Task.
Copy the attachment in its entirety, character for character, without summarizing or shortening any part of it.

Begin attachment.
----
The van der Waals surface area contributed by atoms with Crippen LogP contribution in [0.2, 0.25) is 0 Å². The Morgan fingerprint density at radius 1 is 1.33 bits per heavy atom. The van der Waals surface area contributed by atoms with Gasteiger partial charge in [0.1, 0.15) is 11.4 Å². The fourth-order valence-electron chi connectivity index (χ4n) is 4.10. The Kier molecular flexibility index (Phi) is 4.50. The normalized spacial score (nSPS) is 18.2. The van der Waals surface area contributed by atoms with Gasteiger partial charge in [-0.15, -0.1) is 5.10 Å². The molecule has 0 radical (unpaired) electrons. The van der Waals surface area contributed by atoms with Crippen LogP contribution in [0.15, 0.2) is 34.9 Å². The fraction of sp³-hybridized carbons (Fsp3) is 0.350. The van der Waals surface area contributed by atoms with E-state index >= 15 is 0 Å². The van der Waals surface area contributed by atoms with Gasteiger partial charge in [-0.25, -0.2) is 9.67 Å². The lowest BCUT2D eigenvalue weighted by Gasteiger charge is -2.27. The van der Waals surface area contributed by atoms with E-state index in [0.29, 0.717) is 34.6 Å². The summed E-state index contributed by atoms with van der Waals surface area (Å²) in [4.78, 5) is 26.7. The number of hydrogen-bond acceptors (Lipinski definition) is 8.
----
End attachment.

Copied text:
The van der Waals surface area contributed by atoms with Crippen LogP contribution in [0.2, 0.25) is 0 Å². The Morgan fingerprint density at radius 1 is 1.33 bits per heavy atom. The van der Waals surface area contributed by atoms with Gasteiger partial charge in [0.1, 0.15) is 11.4 Å². The fourth-order valence-electron chi connectivity index (χ4n) is 4.10. The Kier molecular flexibility index (Phi) is 4.50. The normalized spacial score (nSPS) is 18.2. The van der Waals surface area contributed by atoms with Gasteiger partial charge in [-0.15, -0.1) is 5.10 Å². The molecule has 0 radical (unpaired) electrons. The van der Waals surface area contributed by atoms with Crippen LogP contribution in [0.15, 0.2) is 34.9 Å². The fraction of sp³-hybridized carbons (Fsp3) is 0.350. The van der Waals surface area contributed by atoms with E-state index >= 15 is 0 Å². The van der Waals surface area contributed by atoms with Gasteiger partial charge in [-0.25, -0.2) is 9.67 Å². The lowest BCUT2D eigenvalue weighted by Gasteiger charge is -2.27. The van der Waals surface area contributed by atoms with E-state index in [0.29, 0.717) is 34.6 Å². The summed E-state index contributed by atoms with van der Waals surface area (Å²) in [4.78, 5) is 26.7. The number of hydrogen-bond acceptors (Lipinski definition) is 8.